I did ask around in our group at Brown, which has a steady flow of new
vxl users. The predominant opinion is that a stable release is valuable
to get started, even if it is a bit out of date (months not years). The
problem expressed about solution 2) is that while vxl is stable it can
have build errors. So downloading that state exposes a new user to
fixing bugs or commenting CMake files, which is precisely what a new
user doesn't know how to do.
[mailto:vxl-maintainers-admin@...] On Behalf Of
Sent: Thursday, June 23, 2005 5:44 PM
Cc: Joseph L Mundy
Subject: RE: [Vxl-maintainers] vxl releases etc
Joe Mundy said:
> I don't like solution 2). Maybe we could more broadly share the work
> a release according to solution 1) in some way. I don't have a good
> understanding of what is involved. How did the process go last time?
Well, the process is basically a pain in the proverbial IMO. I made a
few mistakes along the way (hence the reason we have a 22.214.171.124, and not
just a 1.1). But basically I just followed the instruction list passed
on by Ian Scott - I'm not a cvs expert so most of it was voodoo to me,
but it seemed to do the trick. The most effort if I remember correctly
is the downloading and compiling which needs to be done a few times on
at least two platforms - the scariest bit is getting the tags right, I
think I had to undo what I'd done once or twice ...
I presume you don't like 2) because of the apparent difficulty of entry
for newcomers? But I think at the moment the difficulty of entry is even
greater because newcomers download an old version of the library, spend
some effort trying to compile it, then ask one of the lists how to fix
it only to be told that they should get the CVS version...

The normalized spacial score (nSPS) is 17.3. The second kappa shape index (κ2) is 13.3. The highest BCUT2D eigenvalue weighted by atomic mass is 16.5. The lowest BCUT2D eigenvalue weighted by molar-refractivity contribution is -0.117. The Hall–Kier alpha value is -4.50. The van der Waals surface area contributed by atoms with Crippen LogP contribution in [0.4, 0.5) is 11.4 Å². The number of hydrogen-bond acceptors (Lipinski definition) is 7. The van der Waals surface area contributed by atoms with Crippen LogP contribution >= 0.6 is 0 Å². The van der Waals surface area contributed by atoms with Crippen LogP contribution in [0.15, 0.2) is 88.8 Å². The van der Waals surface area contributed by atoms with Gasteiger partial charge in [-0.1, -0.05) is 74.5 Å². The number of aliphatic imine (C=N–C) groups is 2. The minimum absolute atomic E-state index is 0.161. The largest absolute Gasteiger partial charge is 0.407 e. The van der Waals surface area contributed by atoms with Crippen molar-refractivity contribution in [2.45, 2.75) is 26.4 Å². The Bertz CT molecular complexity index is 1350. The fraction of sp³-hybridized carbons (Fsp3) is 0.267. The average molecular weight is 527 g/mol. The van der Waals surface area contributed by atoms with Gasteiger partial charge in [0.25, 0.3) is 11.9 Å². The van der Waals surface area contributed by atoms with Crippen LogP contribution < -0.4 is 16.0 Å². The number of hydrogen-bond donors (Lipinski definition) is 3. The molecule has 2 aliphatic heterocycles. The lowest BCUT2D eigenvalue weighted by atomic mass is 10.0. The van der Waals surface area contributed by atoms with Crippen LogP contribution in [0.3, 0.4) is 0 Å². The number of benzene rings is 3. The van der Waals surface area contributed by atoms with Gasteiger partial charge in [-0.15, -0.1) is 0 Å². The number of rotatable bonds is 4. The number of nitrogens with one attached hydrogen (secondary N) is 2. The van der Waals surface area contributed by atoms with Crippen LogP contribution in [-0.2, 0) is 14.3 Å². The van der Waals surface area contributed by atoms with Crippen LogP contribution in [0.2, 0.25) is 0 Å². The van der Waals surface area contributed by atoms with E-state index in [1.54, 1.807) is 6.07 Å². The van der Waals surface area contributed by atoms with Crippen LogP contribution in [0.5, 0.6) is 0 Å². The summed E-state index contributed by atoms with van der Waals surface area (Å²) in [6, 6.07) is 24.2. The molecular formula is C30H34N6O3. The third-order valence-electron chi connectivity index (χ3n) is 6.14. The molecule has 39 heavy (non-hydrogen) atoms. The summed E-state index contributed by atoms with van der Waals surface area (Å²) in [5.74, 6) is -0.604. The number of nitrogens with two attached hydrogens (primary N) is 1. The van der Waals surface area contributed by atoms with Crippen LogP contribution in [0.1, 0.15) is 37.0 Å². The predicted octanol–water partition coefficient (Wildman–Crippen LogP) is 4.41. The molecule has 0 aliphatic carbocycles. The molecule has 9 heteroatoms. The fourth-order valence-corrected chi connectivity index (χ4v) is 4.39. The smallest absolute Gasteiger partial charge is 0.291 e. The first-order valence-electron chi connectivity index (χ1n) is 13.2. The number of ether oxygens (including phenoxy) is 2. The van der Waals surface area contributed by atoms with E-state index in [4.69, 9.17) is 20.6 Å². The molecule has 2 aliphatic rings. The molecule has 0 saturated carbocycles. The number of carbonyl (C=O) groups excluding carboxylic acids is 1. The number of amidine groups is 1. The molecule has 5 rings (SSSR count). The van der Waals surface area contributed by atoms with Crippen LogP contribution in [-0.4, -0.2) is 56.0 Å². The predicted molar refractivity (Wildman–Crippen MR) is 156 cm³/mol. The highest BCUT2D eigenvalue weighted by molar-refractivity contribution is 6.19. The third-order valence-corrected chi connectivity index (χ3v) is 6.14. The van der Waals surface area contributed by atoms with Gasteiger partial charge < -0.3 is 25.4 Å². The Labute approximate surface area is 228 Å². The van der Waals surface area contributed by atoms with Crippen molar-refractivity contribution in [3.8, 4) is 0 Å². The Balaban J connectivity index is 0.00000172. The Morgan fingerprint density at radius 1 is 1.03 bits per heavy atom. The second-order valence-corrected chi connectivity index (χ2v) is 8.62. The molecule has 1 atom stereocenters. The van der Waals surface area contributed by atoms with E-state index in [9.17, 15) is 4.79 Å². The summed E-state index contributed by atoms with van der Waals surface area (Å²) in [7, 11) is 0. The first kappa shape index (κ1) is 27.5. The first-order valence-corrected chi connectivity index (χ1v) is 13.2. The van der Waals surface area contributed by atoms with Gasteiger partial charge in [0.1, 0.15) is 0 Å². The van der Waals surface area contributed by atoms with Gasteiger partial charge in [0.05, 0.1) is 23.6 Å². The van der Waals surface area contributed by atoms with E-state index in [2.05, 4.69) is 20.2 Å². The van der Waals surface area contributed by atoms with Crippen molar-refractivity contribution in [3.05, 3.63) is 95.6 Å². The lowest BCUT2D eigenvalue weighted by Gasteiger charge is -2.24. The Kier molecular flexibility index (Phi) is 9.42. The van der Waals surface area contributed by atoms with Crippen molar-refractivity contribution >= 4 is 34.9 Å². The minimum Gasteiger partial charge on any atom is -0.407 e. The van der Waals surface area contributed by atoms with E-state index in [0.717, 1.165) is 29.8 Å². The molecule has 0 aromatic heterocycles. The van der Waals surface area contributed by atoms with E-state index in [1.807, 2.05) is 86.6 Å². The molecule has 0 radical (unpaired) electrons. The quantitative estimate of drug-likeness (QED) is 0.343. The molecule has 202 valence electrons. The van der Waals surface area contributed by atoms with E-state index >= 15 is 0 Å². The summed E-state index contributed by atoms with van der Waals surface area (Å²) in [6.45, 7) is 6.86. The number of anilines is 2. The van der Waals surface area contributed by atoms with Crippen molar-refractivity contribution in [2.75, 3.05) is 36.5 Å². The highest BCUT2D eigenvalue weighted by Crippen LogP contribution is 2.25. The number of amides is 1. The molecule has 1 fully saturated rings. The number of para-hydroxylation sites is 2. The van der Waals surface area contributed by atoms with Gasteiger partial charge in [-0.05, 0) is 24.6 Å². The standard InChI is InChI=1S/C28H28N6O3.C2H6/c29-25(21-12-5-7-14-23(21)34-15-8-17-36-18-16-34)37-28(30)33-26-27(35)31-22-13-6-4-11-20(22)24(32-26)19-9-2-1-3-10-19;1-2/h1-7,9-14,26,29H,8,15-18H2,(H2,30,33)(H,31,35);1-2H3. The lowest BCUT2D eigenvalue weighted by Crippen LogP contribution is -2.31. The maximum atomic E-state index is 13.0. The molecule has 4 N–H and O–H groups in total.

My suggestions were (in increasing order of personal preference):
1) maintain the status quo, but making some effort to make releases on a
semi-regular basis (perhaps every 12 mths)
2) remove the releases from public view, and tell everyone to get the
latest CVS version as that is stable
3) automatically tar up a new release on a regular time frame (say once
a month, once a week, every day - if it's automatic, who cares?), and
just make that the current release (possibly changing only a minor
version number, eg 1.1.1, 1.1.2, ...).
Instructions (From Ian):
1. Download everything first onto at least two platforms and test the
current CVS HEAD. THe dashboards can be wrong (They never noticed that
the root configure filres had been removed!) This includes updating
* Need to commit changes here before making branch point etc.
2. The following is a description of how to make a branch point and
branch (Thanks to Brad for the info)(This only applies to making a new
minor version release, not a patch release)
cvs up -PdA
cvs tag vxl-1-0-bp
cvs tag -b vxl-1-0
3. Move to the branch
cvs up -r vxl-1-0
4. Do some release specific work
Make sure that core/vxl_version.h is correct.
Update CHANGES.txt to mention the new release.
Copy in an INSTALL.html (e.g. from the website)
5. Tag the 1.0.0 release:
cvs tag vxl-1-0-0
5A. If you end up in a mess (e.g. because SF will not recognise that
configure really shouldn't be in the CVS attic) you can abandon the
branches and tags you have made so far. You can fix everything in the
main CVS branch, and commit it there. Then simply retag everything with
the -F option, which will make it forget about the previous locations of
the tags. It is not recommended to do this if these tags have had any
other users but yourself.
cvs up -PdA
cvs tag -F vxl-1-0-bp
cvs tag -bF vxl-1-0
6. Create a vxl download into directory.
Do this on a Unix box so that the execute permissions are
preserved. use cvs export to strip the CVS directories.
cvs export -r vxl-1-0-0 -d vxl-1.0.0 vxl
7. Tar it up, and test the tar file from scratch on at
least two platforms.
8. Submit it to the Sourceforge File Release system.
9. Get a copy of the documentation build, tar it up, and submit it to
the File Release System.
10. Did I mention that testing is good. Try downloading the files from
SourceForge. It can go wrong even now.
11. Submit a email describing the release to vxl-users, vxl-announce,
and submit a news item at VXL's SourceForge project page.
Brendan McCane Email: mccane@...
Department of Computer Science Phone: +64 3 479 8588/8578.
University of Otago Fax: +64 3 479 8529
Box 56, Dunedin, New Zealand.
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